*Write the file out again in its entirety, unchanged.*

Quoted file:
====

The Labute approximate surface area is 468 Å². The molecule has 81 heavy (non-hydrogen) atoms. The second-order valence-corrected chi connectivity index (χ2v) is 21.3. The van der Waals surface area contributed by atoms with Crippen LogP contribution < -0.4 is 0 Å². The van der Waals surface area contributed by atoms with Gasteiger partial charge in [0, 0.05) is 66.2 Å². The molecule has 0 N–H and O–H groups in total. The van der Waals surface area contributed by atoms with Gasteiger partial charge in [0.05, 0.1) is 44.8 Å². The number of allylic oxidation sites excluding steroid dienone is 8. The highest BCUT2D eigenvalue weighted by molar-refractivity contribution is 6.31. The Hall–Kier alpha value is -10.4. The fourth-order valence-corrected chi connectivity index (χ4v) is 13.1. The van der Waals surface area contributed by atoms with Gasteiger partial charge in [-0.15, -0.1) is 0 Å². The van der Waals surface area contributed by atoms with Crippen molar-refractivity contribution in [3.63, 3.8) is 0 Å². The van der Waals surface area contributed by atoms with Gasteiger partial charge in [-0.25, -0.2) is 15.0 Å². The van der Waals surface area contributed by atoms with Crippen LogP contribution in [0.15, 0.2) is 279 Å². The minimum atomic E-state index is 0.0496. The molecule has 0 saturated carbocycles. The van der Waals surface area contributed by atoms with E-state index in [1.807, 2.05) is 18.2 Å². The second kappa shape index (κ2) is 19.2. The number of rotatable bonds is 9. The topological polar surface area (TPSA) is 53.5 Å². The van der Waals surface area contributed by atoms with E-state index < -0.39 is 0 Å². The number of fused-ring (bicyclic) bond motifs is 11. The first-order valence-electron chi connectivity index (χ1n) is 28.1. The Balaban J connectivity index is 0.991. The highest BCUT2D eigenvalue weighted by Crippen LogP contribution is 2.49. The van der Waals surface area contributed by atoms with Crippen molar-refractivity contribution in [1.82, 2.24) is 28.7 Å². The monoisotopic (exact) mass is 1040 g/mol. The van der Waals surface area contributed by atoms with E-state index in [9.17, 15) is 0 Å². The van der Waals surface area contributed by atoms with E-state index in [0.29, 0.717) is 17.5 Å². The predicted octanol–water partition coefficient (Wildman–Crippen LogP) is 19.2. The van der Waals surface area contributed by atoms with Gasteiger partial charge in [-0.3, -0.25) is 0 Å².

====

The Labute approximate surface area is 468 Å². The molecule has 81 heavy (non-hydrogen) atoms. The second-order valence-corrected chi connectivity index (χ2v) is 21.3. The van der Waals surface area contributed by atoms with Crippen LogP contribution < -0.4 is 0 Å². The van der Waals surface area contributed by atoms with Gasteiger partial charge in [0, 0.05) is 66.2 Å². The molecule has 0 N–H and O–H groups in total. The van der Waals surface area contributed by atoms with Gasteiger partial charge in [0.05, 0.1) is 44.8 Å². The number of allylic oxidation sites excluding steroid dienone is 8. The highest BCUT2D eigenvalue weighted by molar-refractivity contribution is 6.31. The Hall–Kier alpha value is -10.4. The fourth-order valence-corrected chi connectivity index (χ4v) is 13.1. The van der Waals surface area contributed by atoms with Gasteiger partial charge in [-0.15, -0.1) is 0 Å². The van der Waals surface area contributed by atoms with Crippen molar-refractivity contribution in [3.63, 3.8) is 0 Å². The van der Waals surface area contributed by atoms with Gasteiger partial charge in [-0.25, -0.2) is 15.0 Å². The van der Waals surface area contributed by atoms with Crippen LogP contribution in [0.15, 0.2) is 279 Å². The minimum atomic E-state index is 0.0496. The molecule has 0 saturated carbocycles. The van der Waals surface area contributed by atoms with E-state index in [1.807, 2.05) is 18.2 Å². The second kappa shape index (κ2) is 19.2. The number of rotatable bonds is 9. The topological polar surface area (TPSA) is 53.5 Å². The van der Waals surface area contributed by atoms with E-state index < -0.39 is 0 Å². The number of fused-ring (bicyclic) bond motifs is 11. The first-order valence-electron chi connectivity index (χ1n) is 28.1. The Balaban J connectivity index is 0.991. The highest BCUT2D eigenvalue weighted by Crippen LogP contribution is 2.49. The van der Waals surface area contributed by atoms with Crippen molar-refractivity contribution in [1.82, 2.24) is 28.7 Å². The monoisotopic (exact) mass is 1040 g/mol. The van der Waals surface area contributed by atoms with E-state index in [9.17, 15) is 0 Å². The van der Waals surface area contributed by atoms with E-state index in [0.29, 0.717) is 17.5 Å². The predicted octanol–water partition coefficient (Wildman–Crippen LogP) is 19.2. The van der Waals surface area contributed by atoms with Gasteiger partial charge in [-0.3, -0.25) is 0 Å².